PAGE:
Monthly Archives: August 2014




hiding beneath the tendrils
until too big to pickle.






                    what was done in blindness,
                    loving what I cannot save.

                         – Wendell Berry (“To My Children, Fearing For Them”)

No bluecoats, no cavalry trumpeting,
no loping long line of sabers flashing
to rescue what was commonplace before

we put ourselves first, drank the water,
pumped the earth dry, our children
abandoned to a new order in time

of scrutiny and enforcement. We believed
in magic, but their emptiness is mine—
a greater void than I can fill with poetry.



WPC(4) — “Silhouette”

First Calf 2014


Welcome silhouettes in these two photographs, albeit ten days earlier than expected, of our first calf of the season delivered by 0075 on the Paregien Ranch. In past years, we have documented our first calf on this blog to jog our memories and as part of the “Age and Source” verification process when we advertise our calves for sale. Robbin and I went up the hill Sunday morning to check stockwater and to feed the girls, delighted to see this strong, healthy calf. Our year has begun once more.




WPC(2 & 3) — “Silhouette”




We are connected
in red shattered skies—
fractured dawns from blackest nights.



WPC(1) — “Silhouette”


First-calf heifers, tired from the drive
over hill and dale across the creek
to the corrals, sorted and fly sprayed

before their new home plied with alfalfa,
maternity wards bare as human baby’s derrière
in the flats, but with hair yet on the hillsides—

and a few old girls to show them how-in-hell
to get there. Out from under sycamores,
they work the shadow of the ridge in bunches,

stop and look, a few paces at a time,
inspecting distances, not knowing yet
how far they’ll have to go to stay here.


Ides of August


These girls are two weeks away from calving as we begin a new season with little feed and less water, but we’re optimistic nonetheless, looking forward to a little rain and green grass.




…and maybe, just maybe she
comes by a different route,
out of the south with moisture

early. I have felt her breath
in the shade of evening
on my face, harbingers

that teeter on imagination
long enough to become
themselves, develop within

the fading light. All this
imagining excites the flesh
and hair. As shadows stretch

between half-naked oaks
on these sepia hillsides—
we start to color dreams.













No telling the tune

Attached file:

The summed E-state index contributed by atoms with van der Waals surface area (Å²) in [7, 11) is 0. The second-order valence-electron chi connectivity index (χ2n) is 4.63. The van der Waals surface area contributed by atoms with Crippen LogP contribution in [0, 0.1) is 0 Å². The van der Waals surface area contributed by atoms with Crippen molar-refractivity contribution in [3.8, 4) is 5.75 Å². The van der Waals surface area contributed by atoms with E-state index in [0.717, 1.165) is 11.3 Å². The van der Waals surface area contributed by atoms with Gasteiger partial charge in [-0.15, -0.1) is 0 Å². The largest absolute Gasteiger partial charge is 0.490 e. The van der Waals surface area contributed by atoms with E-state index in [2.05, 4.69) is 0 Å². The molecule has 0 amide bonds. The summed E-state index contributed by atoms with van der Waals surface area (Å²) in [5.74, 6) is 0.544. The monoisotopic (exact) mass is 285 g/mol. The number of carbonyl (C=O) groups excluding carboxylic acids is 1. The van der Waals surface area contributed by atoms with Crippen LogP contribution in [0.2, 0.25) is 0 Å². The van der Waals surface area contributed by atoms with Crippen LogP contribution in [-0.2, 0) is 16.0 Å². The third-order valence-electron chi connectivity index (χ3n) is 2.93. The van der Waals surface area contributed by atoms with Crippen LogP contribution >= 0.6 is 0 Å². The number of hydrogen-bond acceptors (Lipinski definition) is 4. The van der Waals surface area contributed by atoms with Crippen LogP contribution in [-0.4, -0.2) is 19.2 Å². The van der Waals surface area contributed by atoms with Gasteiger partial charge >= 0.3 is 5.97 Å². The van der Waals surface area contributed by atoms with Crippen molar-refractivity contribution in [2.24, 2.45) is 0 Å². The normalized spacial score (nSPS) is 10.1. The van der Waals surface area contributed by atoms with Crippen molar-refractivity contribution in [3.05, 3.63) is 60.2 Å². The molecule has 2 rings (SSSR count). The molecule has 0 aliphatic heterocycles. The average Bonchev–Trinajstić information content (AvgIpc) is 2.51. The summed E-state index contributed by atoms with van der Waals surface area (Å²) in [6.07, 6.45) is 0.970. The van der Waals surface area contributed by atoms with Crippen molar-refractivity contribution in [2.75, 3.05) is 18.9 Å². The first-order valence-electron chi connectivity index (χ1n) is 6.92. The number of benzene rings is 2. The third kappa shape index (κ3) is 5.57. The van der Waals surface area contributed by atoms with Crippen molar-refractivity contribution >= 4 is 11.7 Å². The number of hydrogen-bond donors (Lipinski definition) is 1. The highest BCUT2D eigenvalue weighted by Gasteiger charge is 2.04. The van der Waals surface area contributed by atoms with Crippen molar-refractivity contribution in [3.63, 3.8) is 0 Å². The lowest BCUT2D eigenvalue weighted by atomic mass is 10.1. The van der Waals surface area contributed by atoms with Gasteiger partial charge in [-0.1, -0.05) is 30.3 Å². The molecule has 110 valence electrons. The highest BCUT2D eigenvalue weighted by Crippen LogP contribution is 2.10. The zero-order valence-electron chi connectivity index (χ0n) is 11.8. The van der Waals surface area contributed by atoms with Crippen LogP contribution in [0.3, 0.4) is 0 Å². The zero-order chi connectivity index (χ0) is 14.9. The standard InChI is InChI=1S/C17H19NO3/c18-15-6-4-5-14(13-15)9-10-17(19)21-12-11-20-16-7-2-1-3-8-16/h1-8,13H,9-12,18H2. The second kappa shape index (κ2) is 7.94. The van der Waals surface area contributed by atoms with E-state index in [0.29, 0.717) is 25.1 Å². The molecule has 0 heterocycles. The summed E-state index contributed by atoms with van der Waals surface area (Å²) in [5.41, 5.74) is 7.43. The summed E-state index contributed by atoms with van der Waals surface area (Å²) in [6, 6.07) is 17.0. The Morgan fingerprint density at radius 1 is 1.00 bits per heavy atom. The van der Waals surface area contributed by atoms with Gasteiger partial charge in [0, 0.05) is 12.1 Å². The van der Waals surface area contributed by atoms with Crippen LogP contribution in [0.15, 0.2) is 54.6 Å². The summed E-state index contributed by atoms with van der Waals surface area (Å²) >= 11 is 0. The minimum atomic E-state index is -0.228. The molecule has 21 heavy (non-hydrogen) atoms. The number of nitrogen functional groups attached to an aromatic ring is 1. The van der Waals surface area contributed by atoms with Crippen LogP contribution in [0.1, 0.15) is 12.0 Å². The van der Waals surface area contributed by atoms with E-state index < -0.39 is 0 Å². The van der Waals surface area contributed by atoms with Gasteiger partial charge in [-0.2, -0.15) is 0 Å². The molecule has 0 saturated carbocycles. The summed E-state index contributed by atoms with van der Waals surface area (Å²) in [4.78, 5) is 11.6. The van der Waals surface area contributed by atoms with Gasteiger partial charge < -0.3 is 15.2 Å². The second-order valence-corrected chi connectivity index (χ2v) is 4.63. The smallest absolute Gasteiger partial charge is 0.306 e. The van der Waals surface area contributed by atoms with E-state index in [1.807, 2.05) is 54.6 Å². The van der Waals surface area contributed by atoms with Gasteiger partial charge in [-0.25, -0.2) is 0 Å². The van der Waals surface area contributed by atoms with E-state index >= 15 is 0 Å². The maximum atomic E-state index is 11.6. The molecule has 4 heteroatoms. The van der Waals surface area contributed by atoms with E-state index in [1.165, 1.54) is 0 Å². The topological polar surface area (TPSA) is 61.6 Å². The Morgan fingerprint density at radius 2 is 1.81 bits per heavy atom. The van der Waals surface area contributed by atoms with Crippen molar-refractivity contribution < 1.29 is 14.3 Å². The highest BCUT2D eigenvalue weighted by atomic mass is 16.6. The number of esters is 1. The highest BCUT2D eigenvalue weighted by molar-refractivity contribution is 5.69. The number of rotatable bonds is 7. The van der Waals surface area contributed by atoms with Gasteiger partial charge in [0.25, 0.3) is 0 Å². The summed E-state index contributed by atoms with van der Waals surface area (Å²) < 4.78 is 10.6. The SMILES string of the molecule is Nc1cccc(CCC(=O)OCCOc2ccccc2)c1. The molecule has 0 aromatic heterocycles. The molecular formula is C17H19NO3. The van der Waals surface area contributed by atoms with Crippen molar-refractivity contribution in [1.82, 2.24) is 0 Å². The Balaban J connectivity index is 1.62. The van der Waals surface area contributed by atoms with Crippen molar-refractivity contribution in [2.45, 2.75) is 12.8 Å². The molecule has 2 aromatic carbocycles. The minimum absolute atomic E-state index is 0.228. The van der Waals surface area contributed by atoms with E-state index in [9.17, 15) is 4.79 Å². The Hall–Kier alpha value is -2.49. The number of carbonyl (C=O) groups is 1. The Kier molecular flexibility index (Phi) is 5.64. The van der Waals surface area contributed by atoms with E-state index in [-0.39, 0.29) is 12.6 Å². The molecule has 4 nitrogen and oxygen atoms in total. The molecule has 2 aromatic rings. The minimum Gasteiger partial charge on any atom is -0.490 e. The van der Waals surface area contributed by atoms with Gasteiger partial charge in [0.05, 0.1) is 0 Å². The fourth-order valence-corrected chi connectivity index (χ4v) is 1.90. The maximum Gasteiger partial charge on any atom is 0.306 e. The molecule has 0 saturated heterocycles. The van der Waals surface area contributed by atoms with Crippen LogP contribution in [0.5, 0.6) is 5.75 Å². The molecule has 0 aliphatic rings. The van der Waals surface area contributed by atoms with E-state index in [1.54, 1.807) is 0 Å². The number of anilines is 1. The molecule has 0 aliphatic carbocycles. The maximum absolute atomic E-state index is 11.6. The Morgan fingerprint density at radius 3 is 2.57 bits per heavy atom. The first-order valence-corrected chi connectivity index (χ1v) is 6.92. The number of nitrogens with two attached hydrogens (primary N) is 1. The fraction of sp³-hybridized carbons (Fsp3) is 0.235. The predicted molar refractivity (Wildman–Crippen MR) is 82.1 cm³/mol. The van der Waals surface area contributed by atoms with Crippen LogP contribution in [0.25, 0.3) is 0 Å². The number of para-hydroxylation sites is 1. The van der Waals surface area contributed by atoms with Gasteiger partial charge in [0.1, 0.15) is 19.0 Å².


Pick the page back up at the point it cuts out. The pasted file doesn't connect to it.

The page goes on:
that’s dressed to kill
to pass the hat, to fill the till.



Collisions in Place



Though we don’t leave the canyon often, it’s always fun to speculate about moving to another place, like Victoria where summer temperatures are 25°F cooler than the San Joaquin Valley, where the urban pace is not as urgent as California, where the air is clean and clear. It’s been over a year since we’ve left the ranch on Dry Creek, the dust and drought, the cattle, but in Victoria our daydreams broke free enough to take on details, like trying on new clothes for a decent fit.

Concurrently, I was reading Wendell Berry’s “Imagination in Place”, a collection of essays that exemplify the concept of how belonging to a place can offer a more sustainable vision for it, our community, and ourselves. Reading from Victoria, it was clear that I had not exhausted what was possible on Dry Creek, despite a lifetime of observations, improvements and reams of poetry.

Unbeknownst to us, my daughter Jessica For the Archives who lives on the island of Kauai, was visiting Galiano Island with her husband and son. We’re lucky to see them once a year, so to have them near as the band rehearsed for their show on Salt Spring Island, to pick up where we last left off so effortlessly in a place that was not home to either of us (though Jessica had spent a year on Salt Spring Island) was an interesting mix of exhilarating emotions. We loved it.

Arriving home to the Islands just ahead of hurricanes Iselle and Julio, they were thrown into hurricane prep mode, boarding windows and stowing stuff. But living on a Noni farm with access to well water and a solar pump increased their sense of security, the whole experience enhancing their confidence to ride out most disasters—part of learning to live in a place.

She emails: “Curious how it’s been for you coming home. Sometimes it’s hard to return, other times it feels so good. Sometimes, it’s a little of both.”

It has not been an effort to fall back into the mundane routine of feeding and irrigating, checking stockwater and cows that will begin calving in a couple of weeks. The long shadows of August promise change, the monsoonal thunderheads in the high mountains and the gusts they bring to the canyon excite us to feel young and alive as summer begins its retreat into what we hope will be a normal year of grass and rain. We start over again in a place we know and trust.




Bright yellow flowers
to light feathers just
waiting for an errant gust.



WPC(2) — “Texture”